Yellow Line serves Fairfax County (Virginia) via Alexandria to the Mall. Includes National Airport.
Orange Line: serves the suburbs from western Virginia to eastern Maryland. Parallels the Blue Line through most major tourist sights.
The bus system, also run by the Washington Metropolitan Area Transit Authority, covers the city well and is heavily used by locals. Bus stops are marked by three horizontal stripes in blue, white and red. A good timetable and route tool is available on the Metro website (www.wmata.com/timetables/default.cfm); though the most accurate way to track arrival times is through the online, GPS-based Next Bus service (www.wmata.com/rider_tools/nextbus).
The greater Washington area is served by different local bus systems. Alexandria and Fairfax Counties in Virginia and Montgomery, Prince George’s and Prince William Counties in Maryland each run their own public transport or ride-share systems. To reach these services, call Metro (1-202 637 7000) for phone numbers and information.
The bus fare system has changed from paper tickets and passes to SmarTrip cards, the prepaid top-up travel cards also used on Metrorail. The Metrobus fare for regular routes is $1.60 using SmarTrip or $1.80 using cash.The fare for express routes is $3.65 using SmarTrip or $4 using cash. Senior/Disabled fare is 75¢ for regular routes, $1.80 on express routes.
The weekly seven-day regional bus pass costs $16 ($7.50 seniors and disabled), purchased online or at Metro Sales Offices. It is uploaded to your SmarTrip card and activated once you start to use the card.
Both Amtrak and MARC (Maryland Rail Commuter Service) operate out of DC’s Union Station. Amtrak connects with cities all over the US, including Baltimore, and also has stops at Alexandria in Virginia and at Rockville and New Carrollton in Maryland. There are several trains daily to New York, Philadelphia and Boston, including Metroliner services, on which you’re allowed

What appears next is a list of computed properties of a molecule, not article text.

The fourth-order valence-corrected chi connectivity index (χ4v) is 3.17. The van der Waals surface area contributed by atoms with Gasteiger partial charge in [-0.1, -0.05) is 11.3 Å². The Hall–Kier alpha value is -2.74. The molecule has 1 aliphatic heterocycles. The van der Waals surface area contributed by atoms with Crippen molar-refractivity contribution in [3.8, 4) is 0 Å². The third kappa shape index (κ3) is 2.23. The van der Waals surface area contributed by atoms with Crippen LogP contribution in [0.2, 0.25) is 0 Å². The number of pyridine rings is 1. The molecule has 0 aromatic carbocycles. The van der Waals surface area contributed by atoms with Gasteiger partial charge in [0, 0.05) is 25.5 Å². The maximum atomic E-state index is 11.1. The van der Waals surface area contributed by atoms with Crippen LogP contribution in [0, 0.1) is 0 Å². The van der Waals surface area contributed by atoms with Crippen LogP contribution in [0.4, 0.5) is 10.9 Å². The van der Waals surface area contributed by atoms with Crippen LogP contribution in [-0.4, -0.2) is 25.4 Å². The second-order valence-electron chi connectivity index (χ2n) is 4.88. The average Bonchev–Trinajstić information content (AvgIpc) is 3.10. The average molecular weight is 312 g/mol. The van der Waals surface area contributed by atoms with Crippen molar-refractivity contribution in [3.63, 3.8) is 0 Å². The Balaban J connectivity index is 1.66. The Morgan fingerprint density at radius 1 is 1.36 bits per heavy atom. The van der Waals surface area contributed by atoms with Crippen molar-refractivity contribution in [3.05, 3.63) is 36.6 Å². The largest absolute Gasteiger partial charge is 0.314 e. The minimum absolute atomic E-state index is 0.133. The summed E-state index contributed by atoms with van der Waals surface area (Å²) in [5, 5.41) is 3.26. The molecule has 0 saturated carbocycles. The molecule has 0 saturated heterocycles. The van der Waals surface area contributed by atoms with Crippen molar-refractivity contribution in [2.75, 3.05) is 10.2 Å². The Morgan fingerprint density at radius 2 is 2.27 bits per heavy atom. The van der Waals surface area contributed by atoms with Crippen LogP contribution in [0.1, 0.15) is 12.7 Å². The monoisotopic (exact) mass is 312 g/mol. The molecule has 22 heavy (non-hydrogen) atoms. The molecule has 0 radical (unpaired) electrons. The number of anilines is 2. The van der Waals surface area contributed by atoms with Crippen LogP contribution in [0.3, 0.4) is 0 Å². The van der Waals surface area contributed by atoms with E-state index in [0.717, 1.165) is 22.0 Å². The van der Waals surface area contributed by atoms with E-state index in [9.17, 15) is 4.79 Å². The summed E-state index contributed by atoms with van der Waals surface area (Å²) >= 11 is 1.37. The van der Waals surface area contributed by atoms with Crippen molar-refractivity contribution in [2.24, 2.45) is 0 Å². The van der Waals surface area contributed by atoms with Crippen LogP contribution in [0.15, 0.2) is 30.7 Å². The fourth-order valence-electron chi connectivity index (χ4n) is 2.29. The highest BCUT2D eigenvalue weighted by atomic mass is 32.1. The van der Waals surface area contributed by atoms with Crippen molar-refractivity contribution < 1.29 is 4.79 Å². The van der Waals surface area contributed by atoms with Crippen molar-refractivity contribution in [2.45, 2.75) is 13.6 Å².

to reserve seats.
MARC is a commuter train running from Union Station to parts of West Virginia and Maryland (including Baltimore). The Penn line goes to Baltimore’s northern suburbs and runs from 4.45am to 11.40pm on weekdays (every 30 minutes during rush hour, every hour otherwise). It does not run at weekends. The Camden line stops at Camden Yards (Baltimore’s baseball stadium) and runs only during morning and evening rush hours (6.42-8.05am and 4.13-7.35pm). MARC stops at some Metro stations in Maryland. Fares between DC and Baltimore are $7 each way. Both Amtrak and MARC serve the BWI Airport station.
There are no taxi ranks but you can usually find cabs outside hotels and it’s easy to flag down a DC-licensed cab around most central parts of the city. Cabs for hire have a light on top and the company name on the door.
To call a cab in the District, try Diamond (1-202 387 2221, 6200) or Yellow Cab (1-202 544 1212). Cab fares are now metered based on how many miles you travel, with extra charges for additional passengers, rush-hour travel, calling for a cab and traveling during designated snow emergencies. Bear in mind when traveling during rush hour, that time consumed while the taxicab is stopped (or traveling at less than 10mph for longer than 60 seconds) is charged (an extra $15 per hour with Yellowcabs).
Baggage charges are usually $1 for each fairly large, grocery-sized bag handled by the driver, after the first one, and $2.50 for each big bag. In reality, some cabbies charge, some don’t, depending, it seems, on their mood.
To give an idea of cost, one person, flagging the cab, with no bags, not at rush hour nor in the snow, will probably pay $14-$15 plus tip to travel from Capitol Hill to Dupont Circle.
In Maryland and Virginia, cabs also run on meters. Cabs licensed for these areas can legally only pick up fares in DC on a pre-arranged basis—and only take them to the jurisdiction in which they are licensed. That might be why, no matter how hard you’re waving on a DC street, that empty cab goes right on by.